Wednesday, March 16, 2011
This morning the Governor’s Advisory Council on Historic Preservation and the Washington State Department of Archaeology & Historic Preservation listed the John B. Allen property (better known to our community as the Phinney Neighborhood Center) on the Washington Heritage Register of Historic Places. The Council also recommended that the site be nominated for the National Register of Historic Places. The John B. Allen property is already a Seattle landmark. Board member Rhoda Lawrence championed these efforts over the last five years and came to Olympia with me to accept the certificate.
Interesting History of the Site
The John B. Allen property is significant its association with the Seattle Public School system and expression of shifting educational philosophy as demonstrated by the differences in plan between the two buildings that remain virtually unchanged since their original construction and thus represent two different architectural periods of school design. The buildings show the shift from the simple, easily constructed wood-frame structure, to a new technique of masonry and concrete “fire-proof construction” adopted only 13 years later as a safer construction type. The two buildings reflect the general change in the choice of architectural style for new school buildings, from the Colonial Revival style of the 1904 building to the simplified interpretation of the Italian Renaissance style of the 1918 building.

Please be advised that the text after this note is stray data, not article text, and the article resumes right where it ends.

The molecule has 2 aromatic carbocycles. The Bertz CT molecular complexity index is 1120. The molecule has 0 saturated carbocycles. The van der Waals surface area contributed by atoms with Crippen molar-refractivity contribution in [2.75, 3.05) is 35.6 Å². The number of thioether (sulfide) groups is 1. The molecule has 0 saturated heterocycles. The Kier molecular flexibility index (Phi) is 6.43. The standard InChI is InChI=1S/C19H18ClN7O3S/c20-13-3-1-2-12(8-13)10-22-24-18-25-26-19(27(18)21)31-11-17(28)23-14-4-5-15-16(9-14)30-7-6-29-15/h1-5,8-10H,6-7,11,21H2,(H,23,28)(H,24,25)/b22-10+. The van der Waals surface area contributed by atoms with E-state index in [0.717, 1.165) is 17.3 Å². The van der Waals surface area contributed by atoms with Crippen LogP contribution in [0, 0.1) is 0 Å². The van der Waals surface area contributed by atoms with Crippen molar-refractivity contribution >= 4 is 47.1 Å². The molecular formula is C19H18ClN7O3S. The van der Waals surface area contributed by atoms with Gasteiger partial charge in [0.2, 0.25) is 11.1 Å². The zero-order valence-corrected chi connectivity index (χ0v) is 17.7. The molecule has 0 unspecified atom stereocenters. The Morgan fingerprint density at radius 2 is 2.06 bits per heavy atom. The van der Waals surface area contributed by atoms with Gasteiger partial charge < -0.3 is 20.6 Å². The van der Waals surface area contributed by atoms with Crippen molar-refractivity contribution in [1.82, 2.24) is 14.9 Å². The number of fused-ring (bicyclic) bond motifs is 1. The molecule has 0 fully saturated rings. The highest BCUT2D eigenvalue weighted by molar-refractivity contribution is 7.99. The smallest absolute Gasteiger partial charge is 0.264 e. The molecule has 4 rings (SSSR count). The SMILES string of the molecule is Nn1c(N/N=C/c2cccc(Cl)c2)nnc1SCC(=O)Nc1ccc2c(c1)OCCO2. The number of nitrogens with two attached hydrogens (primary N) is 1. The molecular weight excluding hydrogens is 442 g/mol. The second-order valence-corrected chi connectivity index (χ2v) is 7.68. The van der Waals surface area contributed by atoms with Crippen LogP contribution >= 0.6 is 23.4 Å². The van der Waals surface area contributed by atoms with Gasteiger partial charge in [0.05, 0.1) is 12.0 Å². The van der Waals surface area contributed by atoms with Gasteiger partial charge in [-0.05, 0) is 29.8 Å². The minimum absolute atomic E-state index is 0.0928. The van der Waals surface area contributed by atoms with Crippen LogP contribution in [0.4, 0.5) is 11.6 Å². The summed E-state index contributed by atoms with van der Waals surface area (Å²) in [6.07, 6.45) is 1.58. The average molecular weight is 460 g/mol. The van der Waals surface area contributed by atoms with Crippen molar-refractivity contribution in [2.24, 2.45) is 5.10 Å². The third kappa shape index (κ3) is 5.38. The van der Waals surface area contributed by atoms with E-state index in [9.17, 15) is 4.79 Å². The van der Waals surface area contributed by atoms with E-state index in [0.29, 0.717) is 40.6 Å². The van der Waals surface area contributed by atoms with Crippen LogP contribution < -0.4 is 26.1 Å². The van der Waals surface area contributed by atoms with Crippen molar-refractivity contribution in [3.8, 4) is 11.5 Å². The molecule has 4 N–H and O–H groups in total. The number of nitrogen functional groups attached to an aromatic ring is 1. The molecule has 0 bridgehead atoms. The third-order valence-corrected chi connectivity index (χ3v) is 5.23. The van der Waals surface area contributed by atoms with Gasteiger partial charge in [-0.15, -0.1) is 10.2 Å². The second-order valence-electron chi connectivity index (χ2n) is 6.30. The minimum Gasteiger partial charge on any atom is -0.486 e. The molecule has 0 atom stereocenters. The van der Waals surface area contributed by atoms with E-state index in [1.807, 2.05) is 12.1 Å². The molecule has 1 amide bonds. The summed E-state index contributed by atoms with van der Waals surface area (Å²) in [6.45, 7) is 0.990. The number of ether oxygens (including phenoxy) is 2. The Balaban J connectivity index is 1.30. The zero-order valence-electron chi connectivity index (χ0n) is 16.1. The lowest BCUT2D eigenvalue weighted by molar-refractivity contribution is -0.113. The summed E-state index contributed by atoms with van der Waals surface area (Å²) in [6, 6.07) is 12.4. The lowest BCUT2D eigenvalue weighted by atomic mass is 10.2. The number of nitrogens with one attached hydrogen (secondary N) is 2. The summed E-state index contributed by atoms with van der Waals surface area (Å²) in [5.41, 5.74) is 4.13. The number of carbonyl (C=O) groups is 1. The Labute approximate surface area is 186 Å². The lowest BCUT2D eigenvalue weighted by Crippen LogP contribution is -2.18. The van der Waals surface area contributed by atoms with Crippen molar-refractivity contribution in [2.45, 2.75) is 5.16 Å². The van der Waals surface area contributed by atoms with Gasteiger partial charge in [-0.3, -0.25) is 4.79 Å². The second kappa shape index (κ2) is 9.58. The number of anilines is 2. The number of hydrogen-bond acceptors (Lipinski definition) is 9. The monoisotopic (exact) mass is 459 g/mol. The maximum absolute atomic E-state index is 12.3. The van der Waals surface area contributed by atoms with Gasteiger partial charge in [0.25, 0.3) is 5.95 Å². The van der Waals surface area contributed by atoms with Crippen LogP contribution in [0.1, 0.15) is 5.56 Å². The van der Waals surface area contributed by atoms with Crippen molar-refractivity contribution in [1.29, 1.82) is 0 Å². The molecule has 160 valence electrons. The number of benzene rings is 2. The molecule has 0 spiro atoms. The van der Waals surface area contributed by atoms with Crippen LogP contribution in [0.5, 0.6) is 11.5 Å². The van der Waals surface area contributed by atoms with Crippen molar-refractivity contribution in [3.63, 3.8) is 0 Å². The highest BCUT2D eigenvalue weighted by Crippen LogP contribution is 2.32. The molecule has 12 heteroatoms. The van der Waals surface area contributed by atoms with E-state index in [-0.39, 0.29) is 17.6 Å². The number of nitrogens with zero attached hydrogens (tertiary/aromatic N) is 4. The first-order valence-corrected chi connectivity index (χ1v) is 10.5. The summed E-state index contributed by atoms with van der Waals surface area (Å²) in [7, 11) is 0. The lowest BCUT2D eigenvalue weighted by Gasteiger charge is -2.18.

The pair of buildings clearly contrasts the first model plan of stacked classrooms surrounding a central core to the later preferred linear model arrangement of classrooms allowing for more efficient use of space, easier circulation, and increased access to natural light and ventilation. The differing plans also demonstrate the shift from the general classroom education philosophy to the incorporation of specialty educational functions and assembly spaces, which could provide multi-use facilities to the wider community.
The Seattle School District purchased the subject property for $1,850 in 1902, when it was an unplotted three-acre site, in order to provide a new school for the growing neighborhood. Prior to that time, several children were being taught in the private living room of house on Green Lake Way. The new school, named Park School for its proximity to Woodland Park, was a grouping of three portable buildings that housed 99 students in grades one through seven. The new permanent building constructed in 1904 was named for John Beard Allen, Washington’s first U.S. Senator. A lawyer, J.B. Allen was from Indiana by way of Walla Walla. He was instrumental in the construction of the Naval Ship yard in Bremerton and the development of Fort Lawton and construction of the Lake Washington Ship Canal in Seattle.